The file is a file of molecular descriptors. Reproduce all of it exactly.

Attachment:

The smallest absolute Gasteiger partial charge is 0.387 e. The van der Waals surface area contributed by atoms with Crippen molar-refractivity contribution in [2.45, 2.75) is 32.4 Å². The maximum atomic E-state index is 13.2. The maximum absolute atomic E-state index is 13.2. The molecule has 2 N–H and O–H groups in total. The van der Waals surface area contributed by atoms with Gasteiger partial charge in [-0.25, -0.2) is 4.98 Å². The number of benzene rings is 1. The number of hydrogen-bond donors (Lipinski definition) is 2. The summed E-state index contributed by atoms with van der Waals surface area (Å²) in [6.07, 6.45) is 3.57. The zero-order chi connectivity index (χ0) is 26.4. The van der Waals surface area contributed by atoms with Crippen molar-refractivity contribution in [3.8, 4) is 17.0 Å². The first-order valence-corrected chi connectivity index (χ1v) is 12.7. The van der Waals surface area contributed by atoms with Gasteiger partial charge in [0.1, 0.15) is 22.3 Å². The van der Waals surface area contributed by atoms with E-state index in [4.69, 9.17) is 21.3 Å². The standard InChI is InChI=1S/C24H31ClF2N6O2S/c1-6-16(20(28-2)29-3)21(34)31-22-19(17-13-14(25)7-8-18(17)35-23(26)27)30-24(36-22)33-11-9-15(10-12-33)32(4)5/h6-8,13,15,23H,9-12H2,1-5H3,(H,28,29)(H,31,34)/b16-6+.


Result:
The smallest absolute Gasteiger partial charge is 0.387 e. The van der Waals surface area contributed by atoms with Crippen molar-refractivity contribution in [2.45, 2.75) is 32.4 Å². The maximum atomic E-state index is 13.2. The maximum absolute atomic E-state index is 13.2. The molecule has 2 N–H and O–H groups in total. The van der Waals surface area contributed by atoms with Gasteiger partial charge in [-0.25, -0.2) is 4.98 Å². The number of benzene rings is 1. The number of hydrogen-bond donors (Lipinski definition) is 2. The summed E-state index contributed by atoms with van der Waals surface area (Å²) in [6.07, 6.45) is 3.57. The zero-order chi connectivity index (χ0) is 26.4. The van der Waals surface area contributed by atoms with Crippen molar-refractivity contribution in [3.8, 4) is 17.0 Å². The first-order valence-corrected chi connectivity index (χ1v) is 12.7. The van der Waals surface area contributed by atoms with Gasteiger partial charge in [0.1, 0.15) is 22.3 Å². The van der Waals surface area contributed by atoms with E-state index in [4.69, 9.17) is 21.3 Å². The standard InChI is InChI=1S/C24H31ClF2N6O2S/c1-6-16(20(28-2)29-3)21(34)31-22-19(17-13-14(25)7-8-18(17)35-23(26)27)30-24(36-22)33-11-9-15(10-12-33)32(4)5/h6-8,13,15,23H,9-12H2,1-5H3,(H,28,29)(H,31,34)/b16-6+.